The answer to this question is somewhat technical. First you need to recall that the Earth looks like this:
So when it's drawn as a flat surface, there will be distortion. How much distortion depends on the projection.
The Web Mercator map projection is famous (or, in some circles, notorious) for the infinite exaggeration at the poles (note that Greenland ...
Your example is a MULTIPOINT.
Members of a multi-point collection are accessed via the geoms property or via the iterator protocol using in or list().
Here's an example:
>> from shapely import wkt
>> from shapely.geometry import MultiPoint
>> p = wkt.loads("MULTIPOINT (92 169, 100 163.552380952381, 105.2167832167832 160, 266....
You can retrieve the extent coordintes of map item via variables, and use them in text box.
x_min - [% to_dms(x_min(transform( map_get(item_variables('map'),'map_extent'),'EPSG:3857','EPSG:4326')),'x',2)%]
y_max - [% to_dms(y_max(transform( map_get(item_variables('map'),'map_extent'),'EPSG:3857','EPSG:4326')),'y',2)%]
Expression explained step by step:
I think what you are looking for could be achieved with the following expression in the Field calculator. Just create a corresponding text field beforehand.
y(transform($geometry,'EPSG:25832','EPSG:4326')) || ', '|| x(transform($geometry,'EPSG:25832','EPSG:4326'))
Additionally, you may be interested in alternative solutions:
QGIS 2: a plugin Swap XY
Check your units in the Andrew Hedges Haversine tool - it gives me 25.008 km ! (or 15.543 miles)
(also by just looking at your coords, you can see it should be 10s of km and not metres - a degree is usually somewhere in the 50-100km range - this is a very rough approximation but gives you a clue)
I'm not sure why the order matters to you but the shapely manual shows wrapping the MultiPoint in a list:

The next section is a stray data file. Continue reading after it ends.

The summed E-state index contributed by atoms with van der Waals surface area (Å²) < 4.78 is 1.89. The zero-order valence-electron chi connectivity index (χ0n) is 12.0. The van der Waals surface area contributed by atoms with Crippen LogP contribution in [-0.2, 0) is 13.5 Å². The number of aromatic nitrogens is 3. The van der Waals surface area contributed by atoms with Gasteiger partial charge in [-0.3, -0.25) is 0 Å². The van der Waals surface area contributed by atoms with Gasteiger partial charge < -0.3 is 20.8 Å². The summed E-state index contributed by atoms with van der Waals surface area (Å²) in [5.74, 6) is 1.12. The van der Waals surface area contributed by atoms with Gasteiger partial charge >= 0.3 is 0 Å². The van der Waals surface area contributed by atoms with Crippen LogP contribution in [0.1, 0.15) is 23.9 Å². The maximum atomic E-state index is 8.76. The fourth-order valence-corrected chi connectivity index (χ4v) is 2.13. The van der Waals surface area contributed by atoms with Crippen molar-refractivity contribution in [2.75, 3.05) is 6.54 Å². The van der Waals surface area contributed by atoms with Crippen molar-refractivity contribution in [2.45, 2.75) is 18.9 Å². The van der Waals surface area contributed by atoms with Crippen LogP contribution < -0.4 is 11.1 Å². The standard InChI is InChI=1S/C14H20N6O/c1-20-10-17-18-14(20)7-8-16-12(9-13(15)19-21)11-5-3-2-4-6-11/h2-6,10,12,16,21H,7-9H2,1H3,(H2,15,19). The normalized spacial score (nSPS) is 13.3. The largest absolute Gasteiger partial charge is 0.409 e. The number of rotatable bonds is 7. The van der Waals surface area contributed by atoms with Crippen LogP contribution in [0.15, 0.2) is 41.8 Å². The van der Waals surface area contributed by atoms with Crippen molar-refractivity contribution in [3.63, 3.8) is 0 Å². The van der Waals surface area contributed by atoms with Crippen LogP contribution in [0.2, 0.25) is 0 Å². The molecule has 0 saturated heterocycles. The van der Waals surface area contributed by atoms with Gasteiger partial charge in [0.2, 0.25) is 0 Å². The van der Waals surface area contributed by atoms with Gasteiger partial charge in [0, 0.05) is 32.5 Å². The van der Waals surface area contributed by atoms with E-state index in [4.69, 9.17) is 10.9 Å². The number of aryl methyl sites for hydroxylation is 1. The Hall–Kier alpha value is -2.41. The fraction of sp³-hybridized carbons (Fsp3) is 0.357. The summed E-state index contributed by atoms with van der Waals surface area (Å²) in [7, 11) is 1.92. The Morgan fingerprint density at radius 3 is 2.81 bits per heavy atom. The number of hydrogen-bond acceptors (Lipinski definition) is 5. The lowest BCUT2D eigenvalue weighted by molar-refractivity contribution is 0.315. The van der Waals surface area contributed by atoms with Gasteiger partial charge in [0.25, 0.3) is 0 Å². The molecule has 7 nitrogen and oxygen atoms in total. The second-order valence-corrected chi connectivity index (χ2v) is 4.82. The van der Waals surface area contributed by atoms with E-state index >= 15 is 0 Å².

so I would expect something like:
points = MultiPoint(list(points.geoms)[::-1])
to work. Though the manual makes no claims that MultiPoints honour the order of the input list.
You're looking for a simple query string, here is a working example. I took the code below and called it querystring.html, and passes it coordinates in the url. The maps first view is from N. Adams, MA, and the query string zooms the map to London.
Only issue you have to consider is if the query string is not used, null.
Yes it is possible without plugins. You need to create two grids: one for the UTM Coordinates and the other for WGS84.
Here is an image that shows both of the grids.
The black grid is UTM and the red is WGS 84. For UTM, I think you know how to do it since the data is in UTM. Now, When adding additional grid for WGS 84, you need to change the CRS to WGS 84 ...
I imagine that you are working with spherical trigonometry, and that you already have the formulas for the length of the flight and for the initial azimuth, and the way in which the azimuth varies at each point of the trip.
You need to calculate the maximum latitude reached, which is the one in which the azimuth of the flight is 90º. Being as you're ...